Alexander Henderson, lived from 1583 to 19 August 1646. He was a theologian closely involved in the drawing up of the 1638 National Covenant. The wider picture in Scotland at the time is set out in our Historical Timeline.
Alexander Henderson was born at Criech in northern Fife. He graduated from the University of St Andrews in 1603, and in 1610 was appointed to the post of professor of rhetoric and philosophy there. He also became minister at St Athernase Church in nearby Leuchars. The Church of Scotland at the time was riven by deep divisions between the Episcopalians, who supported government by bishops, and the Presbyterians, who favoured government by representatives of the congregation. Henderson was perceived as being an Episcopalian, and his appointments were initially deeply unpopular. He later changed his views, becoming one of the most prominent Presbyterians and, consequently, much more popular and influential within the church.
Matters came to a head in the 1630s when King Charles I sought to impose an episcopalian structure on the Church of Scotland and introduce a new prayer book. This sparked a riot in St Giles' Cathedral in Edinburgh on Sunday 23 July 1637. It was followed, on 1 March 1638, by the signing of the National Covenant in Greyfriars Kirk, Edinburgh. At one level, the document was simply a call to allow the Church of Scotland the freedom to decide its own forms of government and worship. It was seen in London, however, as an act of rebellion against the King. This led directly to the Bishops' Wars; the Wars of the Covenant; the English Civil War; the execution of Charles I; and Cromwell's occupation of Scotland: 23 years of wide-ranging conflict that did not really end until the restoration of Charles II in 1660.
Alexander Henderson played a central role in much of this: he was one of the National Covenant's main authors. He was then appointed by acclaim to be the moderator of the Assembly of the Church of Scotland which sat in Glasgow in November and December 1638, concluding with the decision to depose all the Scottish bishops appointed by the King and excommunicate a number of them. This was seen as an act of treason. In 1640 Henderson was appointed to be Rector of Edinburgh University, and he was one of the Scottish negotiators of the treaty that concluded the Bishops' Wars.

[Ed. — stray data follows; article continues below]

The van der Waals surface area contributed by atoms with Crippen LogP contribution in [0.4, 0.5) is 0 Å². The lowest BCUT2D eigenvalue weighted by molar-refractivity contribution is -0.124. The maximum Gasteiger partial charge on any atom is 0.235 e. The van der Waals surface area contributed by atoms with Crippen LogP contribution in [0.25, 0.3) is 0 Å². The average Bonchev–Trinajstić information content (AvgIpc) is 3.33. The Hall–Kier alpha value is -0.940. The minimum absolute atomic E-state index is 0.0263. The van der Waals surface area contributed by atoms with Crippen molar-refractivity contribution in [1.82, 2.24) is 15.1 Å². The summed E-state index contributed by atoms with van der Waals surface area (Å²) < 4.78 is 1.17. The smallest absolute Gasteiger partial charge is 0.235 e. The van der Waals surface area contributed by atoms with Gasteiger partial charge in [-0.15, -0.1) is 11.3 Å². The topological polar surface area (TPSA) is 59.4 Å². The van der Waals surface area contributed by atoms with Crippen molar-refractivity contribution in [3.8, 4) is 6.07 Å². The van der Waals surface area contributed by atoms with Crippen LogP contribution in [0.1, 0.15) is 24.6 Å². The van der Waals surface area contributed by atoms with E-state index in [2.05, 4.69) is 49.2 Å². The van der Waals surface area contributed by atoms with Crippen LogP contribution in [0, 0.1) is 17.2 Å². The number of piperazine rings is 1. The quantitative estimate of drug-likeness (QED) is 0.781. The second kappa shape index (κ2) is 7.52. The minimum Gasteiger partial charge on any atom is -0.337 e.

Henderson was unsuccessful in his efforts to keep Scotland neutral during the English Civil War that followed. In 1643, Henderson, acting for the third time as Moderator of the General Assembly of the Church of Scotland, unveiled the document known as the Solemn League and Covenant, which was intended to apply presbyterian principles of the National Covenant across the whole of Great Britain. This was subsequently approved as policy by the English Parliament and Henderson spent the next three years in London, working towards the implementation of the Covenant.
After Charles I surrendered to Scottish troops in 1546, Henderson went to meet him in Newcastle to see if Charles could be persuaded to agree a way forward for the Church of Scotland and the Church of of England that complied with presbyterian principles. Alexander Henderson fell ill before a conclusion could be reached, and sailed to Scotland, dying six days after his arrival. He is buried in Greyfriars Kirkyard. It is interesting to wonder what might have happened had Henderson lived longer. If he had persuaded Charles I to accept presbyterian form of church government, the Scots might have changed sides at that point in the English Civil War rather than later, after Charles was executed. This might have changed the course of the war, and Cromwell might never have occupied Scotland. One of the great "what ifs" of Scottish history.